A history of Macau in 10 traditional fusion dishes, from African chicken to devil’s curry
- Macanese cuisine in the former Portuguese colony has influences of Africa, India and Southeast Asia to thank for its variety of flavours and recipes
- Here are 10 memorable dishes to shed light on its history and culture
One of the best ways to connect with a city is through its native food. Macau has a wide range of comforting and delicious snacks and meals to offer, from the hot and tart devil’s curry to a crab salad made with papaya flowers.
The cuisine of the former Portuguese colony, on China’s southern coast, has been recognised as one of the world’s first genuine fusion foods. Macanese dishes have been influenced by both traditional Portuguese delicacies and savoury Chinese dishes for centuries.
Returned to China in 1999, Macau was a Portuguese colony for more than 400 years and the foundation of Macanese cuisine is Portuguese, writes António M. Jorge da Silva, author of Macaenses: the Portuguese in China.
With the Portuguese having already colonised parts of Africa, India and Malaysia for many generations, “the food the [Portuguese] foreigners ate had taken on a different character, employing local ingredients and methods of cooking,” the author points out. “However, the base food parameters were always Portuguese.”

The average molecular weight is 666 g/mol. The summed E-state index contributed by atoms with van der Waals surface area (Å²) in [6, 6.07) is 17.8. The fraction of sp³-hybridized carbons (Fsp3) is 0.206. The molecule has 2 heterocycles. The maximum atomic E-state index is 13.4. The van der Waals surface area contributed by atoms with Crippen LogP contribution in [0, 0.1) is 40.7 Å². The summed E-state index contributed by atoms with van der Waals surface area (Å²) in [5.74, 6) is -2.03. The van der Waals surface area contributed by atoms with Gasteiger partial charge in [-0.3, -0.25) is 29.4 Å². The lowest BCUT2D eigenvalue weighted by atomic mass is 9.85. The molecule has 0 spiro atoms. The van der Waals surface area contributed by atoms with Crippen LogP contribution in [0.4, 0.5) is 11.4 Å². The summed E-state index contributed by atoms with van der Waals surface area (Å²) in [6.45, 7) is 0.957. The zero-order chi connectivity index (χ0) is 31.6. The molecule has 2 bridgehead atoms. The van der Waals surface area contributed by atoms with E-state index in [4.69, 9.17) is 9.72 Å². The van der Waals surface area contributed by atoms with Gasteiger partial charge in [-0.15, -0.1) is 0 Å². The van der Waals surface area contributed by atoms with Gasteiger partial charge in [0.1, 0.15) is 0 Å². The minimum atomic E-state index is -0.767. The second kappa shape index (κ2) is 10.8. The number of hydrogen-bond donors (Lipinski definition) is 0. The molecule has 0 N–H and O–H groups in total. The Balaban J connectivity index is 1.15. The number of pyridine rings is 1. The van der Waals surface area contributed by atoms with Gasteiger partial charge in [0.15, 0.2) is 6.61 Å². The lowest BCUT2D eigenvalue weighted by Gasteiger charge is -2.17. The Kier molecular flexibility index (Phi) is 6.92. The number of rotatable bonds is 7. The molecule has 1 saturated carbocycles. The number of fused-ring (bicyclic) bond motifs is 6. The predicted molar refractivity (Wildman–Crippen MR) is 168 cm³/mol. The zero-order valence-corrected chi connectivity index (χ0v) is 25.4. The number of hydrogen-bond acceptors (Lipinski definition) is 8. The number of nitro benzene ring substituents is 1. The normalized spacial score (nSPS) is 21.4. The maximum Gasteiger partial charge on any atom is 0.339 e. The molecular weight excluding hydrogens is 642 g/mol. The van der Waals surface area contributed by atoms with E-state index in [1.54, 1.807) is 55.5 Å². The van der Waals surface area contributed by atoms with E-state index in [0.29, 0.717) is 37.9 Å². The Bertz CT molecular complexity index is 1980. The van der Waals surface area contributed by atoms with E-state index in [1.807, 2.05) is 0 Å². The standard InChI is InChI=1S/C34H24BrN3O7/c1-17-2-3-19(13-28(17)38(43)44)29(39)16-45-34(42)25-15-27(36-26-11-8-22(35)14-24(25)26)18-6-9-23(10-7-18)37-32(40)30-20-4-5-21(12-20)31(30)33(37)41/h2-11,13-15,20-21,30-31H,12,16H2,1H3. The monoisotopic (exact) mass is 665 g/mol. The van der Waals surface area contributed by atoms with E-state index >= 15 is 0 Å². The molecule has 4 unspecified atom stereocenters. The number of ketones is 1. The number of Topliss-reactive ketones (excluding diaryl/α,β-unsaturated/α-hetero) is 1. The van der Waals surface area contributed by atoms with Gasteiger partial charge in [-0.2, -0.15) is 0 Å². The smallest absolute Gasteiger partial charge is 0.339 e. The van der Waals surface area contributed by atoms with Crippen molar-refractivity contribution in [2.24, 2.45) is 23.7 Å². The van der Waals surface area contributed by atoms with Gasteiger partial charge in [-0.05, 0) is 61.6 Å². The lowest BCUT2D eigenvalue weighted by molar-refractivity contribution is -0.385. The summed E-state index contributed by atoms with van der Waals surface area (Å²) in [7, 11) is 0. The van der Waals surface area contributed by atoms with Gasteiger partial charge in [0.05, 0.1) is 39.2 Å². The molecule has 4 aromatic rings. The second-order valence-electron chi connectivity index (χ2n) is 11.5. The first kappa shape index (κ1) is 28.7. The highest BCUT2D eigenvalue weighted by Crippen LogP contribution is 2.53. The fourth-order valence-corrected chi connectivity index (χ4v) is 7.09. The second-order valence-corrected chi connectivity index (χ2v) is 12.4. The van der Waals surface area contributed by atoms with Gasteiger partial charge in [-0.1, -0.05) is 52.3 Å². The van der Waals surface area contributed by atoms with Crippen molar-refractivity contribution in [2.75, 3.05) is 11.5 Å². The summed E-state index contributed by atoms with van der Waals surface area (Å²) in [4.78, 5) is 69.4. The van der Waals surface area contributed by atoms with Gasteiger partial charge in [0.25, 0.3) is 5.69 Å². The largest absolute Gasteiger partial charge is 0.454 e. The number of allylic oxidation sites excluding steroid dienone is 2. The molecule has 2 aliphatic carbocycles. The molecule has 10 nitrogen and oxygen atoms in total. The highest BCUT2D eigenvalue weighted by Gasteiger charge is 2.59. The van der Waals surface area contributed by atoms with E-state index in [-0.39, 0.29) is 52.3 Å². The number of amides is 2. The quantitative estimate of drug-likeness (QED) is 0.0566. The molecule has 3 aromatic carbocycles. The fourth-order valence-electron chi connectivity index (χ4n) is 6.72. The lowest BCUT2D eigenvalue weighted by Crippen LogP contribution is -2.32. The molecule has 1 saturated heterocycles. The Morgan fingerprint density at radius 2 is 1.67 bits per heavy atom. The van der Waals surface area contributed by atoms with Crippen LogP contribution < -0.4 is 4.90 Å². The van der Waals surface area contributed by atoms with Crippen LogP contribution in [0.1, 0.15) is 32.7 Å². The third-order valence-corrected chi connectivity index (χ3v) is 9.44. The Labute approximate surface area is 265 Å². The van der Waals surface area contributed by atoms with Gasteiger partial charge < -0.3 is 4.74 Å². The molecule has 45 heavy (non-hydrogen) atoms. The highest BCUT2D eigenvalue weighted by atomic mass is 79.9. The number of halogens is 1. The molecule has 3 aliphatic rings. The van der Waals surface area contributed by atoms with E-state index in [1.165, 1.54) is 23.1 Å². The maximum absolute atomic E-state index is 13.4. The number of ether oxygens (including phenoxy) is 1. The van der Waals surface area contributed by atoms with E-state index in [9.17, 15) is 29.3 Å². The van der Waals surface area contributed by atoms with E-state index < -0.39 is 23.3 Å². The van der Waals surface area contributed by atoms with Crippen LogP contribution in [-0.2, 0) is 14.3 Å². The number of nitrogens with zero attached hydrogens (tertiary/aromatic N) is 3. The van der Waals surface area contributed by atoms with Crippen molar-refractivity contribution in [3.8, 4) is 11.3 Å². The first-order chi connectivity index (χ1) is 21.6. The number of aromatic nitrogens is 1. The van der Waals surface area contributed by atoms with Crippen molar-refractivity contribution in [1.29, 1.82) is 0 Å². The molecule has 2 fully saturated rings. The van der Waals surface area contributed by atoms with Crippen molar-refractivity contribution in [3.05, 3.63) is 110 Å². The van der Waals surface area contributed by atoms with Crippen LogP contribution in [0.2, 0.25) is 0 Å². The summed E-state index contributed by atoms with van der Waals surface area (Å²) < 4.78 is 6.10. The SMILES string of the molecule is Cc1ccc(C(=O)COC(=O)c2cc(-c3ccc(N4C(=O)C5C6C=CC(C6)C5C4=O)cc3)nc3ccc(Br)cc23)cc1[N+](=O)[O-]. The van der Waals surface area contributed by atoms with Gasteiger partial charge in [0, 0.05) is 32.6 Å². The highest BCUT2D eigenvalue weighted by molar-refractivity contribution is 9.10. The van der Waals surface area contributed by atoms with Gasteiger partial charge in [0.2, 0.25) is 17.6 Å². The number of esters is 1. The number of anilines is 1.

The cuisine of Macau is also influenced by the dishes enjoyed in the tiny territory’s neighbouring nations. “Macanese food has had a strong Southeast Asian link over the centuries,” says historian Jason Wordie, the author of Macao, Past and Present, noting that the Philippine capital Manila and Macau have many similarities.
Although the Philippines had been a colony of Spain, for a number of years Portugal united with the Spanish crown under the Iberian Union. “Both [cities] are largely Catholic and were trading ports, about 700 miles [1,130km] apart,” Wordie says.
From a culinary perspective, Wordie adds, the cuisines of Manila and Macau both use shrimp paste to flavour dishes.
“The krill shrimp paste known as balichao in Macau and bagoong in the Filipino language of Tagalog is wet and sloppy, unlike the hard blocks of the Malay belacan,” Wordie says. “There’s rice wine added to the paste in the Philippines and Macau, in addition to the other ingredients like lemon peel and bay leaf.”
These 10 Macanese dishes shed light on the former colony’s history and culture, with food that combines Portuguese flavours and influences with local ingredients.
Every family has its own recipe for this rich winter stew of vegetables and meat made with leftovers.
Abe Conlon, chef at Fat Rice, a Macanese restaurant in Chicago, the US, calls tacho “a Macanese boiled dinner”. Tacho, he says, combines the northern Portuguese cozido (boiled meat) and enchido (sausage) dinner with southern China’s cured meats, as well as cabbage, root vegetables and balichao shrimp paste.